Sometimes, new passions can be found where you least expect them. 

Adia Seckel can be found on the Maclay campus managing Langford Hall, running the Glee Club, coaching middle school cheer and working with her performing arts students. She began running the Glee Club this year and took over Langford Hall full-time in November. Her mother also works at Maclay, running the middle and upper school theater departments. Naturally, because of all these things, Seckel has been involved in theater her whole life. 

“I think it [theater] is a great way to express yourself,” Seckel said. “We have this, kind of like this saying in musical theater to explain to people why people just break out into singing and dancing. It’s when you have too many emotions for just words, you sing and when you have too many emotions for just singing, you dance it out. So, I just feel that it’s a great form of art, and the human connection that you get with other people, it’s amazing.”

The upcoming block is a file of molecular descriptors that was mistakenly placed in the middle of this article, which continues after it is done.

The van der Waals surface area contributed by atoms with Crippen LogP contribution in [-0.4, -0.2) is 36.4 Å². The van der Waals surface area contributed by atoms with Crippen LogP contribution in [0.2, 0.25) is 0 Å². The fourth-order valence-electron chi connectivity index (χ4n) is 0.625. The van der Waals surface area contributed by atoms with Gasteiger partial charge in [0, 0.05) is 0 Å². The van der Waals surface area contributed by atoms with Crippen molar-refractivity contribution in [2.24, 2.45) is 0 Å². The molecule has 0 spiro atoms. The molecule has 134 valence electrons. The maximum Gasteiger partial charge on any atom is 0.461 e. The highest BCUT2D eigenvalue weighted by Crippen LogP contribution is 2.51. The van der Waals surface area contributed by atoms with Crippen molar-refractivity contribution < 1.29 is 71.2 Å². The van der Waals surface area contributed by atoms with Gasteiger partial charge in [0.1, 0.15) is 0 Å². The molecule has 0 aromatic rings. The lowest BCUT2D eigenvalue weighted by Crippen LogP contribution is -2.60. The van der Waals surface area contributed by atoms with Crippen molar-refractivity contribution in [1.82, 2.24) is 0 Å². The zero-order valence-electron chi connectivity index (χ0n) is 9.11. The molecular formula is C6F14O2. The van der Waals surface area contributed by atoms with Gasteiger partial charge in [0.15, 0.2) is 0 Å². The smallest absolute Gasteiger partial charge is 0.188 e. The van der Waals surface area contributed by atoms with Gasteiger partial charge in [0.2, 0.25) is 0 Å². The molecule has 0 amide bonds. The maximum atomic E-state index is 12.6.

Seckel grew up around the arts. With a mother who is a choreographer and director, a visual artist father and siblings who shared similar artistic interests, the performing arts came naturally to her. She began when she was three years old and from there, built a career off it. Seckel has performed professionally as Esmerelda in a production of the Hunchback of Notre Dame at the Garden Theatre in Winter Garden, Florida.